In the third quarter of 2016, Asian companies received the largest bulk of the total venture investments in fintech sector. However, blockchain and crypto startups are not among the leaders.
The value of VC investment in Asian fintech increased from $800 million in the second quarter of 2016 to $1.2 billion in the third quarter, a report of the global audit firm KPMG states. In contrast, the total value of fintech VC funding in the world has dropped by more than 50% over a year, from $5 billion in the third quarter of 2015 to $2.4 billion.
The second place in the rating is occupied by North American fintech firms with $0.9 billion of VC funding from July to September. European companies are at the third place with $0.2 billion.
The report covers equity transactions to venture capital-backed fintech companies globally, including such areas as payments and lending, personal finance and wealth management, crowdfunding, blockchain, data and analytics, and InsurTech.
Fintech sector in China has been the most successful with over $1 billion of investments over the third quarter. Other jurisdictions that have gained the most from global investors are Hong Kong, Singapore, Australia and India.
Overall, the peak investment level was reached in the second quarter of 2015, with $5.2 billion of VC funding in the fintech sector worldwide.
Venture investments in blockchain and cryptocurrency projects, however, continue to demonstrate signs of market saturation. These companies have attracted less VC funding from the beginning of this year comparing with the same period in 2015. In the first quarter of 2016, the blockchain market received $153 million of VC investment. The third quarter saw a decrease in funding with only $87 million invested in the blockchain.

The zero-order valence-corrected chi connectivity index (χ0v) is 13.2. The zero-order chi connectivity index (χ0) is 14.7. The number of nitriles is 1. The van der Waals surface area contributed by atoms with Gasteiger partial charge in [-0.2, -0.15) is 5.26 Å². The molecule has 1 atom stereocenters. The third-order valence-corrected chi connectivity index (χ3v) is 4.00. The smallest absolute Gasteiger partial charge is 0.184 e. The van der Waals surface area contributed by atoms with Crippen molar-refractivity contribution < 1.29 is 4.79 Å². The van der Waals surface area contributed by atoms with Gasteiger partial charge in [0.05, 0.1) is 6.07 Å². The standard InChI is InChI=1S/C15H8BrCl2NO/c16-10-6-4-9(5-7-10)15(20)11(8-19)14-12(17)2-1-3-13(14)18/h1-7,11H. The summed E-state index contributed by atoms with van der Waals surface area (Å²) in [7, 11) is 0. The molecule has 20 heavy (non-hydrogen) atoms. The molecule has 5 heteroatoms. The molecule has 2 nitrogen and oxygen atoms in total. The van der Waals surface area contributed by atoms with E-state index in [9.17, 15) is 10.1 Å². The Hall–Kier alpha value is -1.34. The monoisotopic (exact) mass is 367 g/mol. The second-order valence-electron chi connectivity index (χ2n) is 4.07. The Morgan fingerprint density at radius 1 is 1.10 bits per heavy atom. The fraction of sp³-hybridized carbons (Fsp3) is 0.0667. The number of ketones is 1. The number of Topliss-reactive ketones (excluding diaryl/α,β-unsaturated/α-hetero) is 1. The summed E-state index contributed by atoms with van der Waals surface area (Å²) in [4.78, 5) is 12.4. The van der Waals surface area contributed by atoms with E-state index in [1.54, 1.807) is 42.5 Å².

The major share of funding in this sector went to US companies with seven deals at the total of $77.2 million. The biggest deals were investment rounds of Ripple ($55 million) and Coinbase ($10.5 million).
The blockchain sector may be put under a closer scrutiny as investors are getting more careful in their estimations as of when and if investments will deliver returns, the report says. They are more concerned now about the ability to move blockchain projects from proof-of-concept to adoption and production. “Over the next year, investors will make more rational assessments of where the main use cases associated with fintech are and how long it will be before they are implementable,” the report predicts.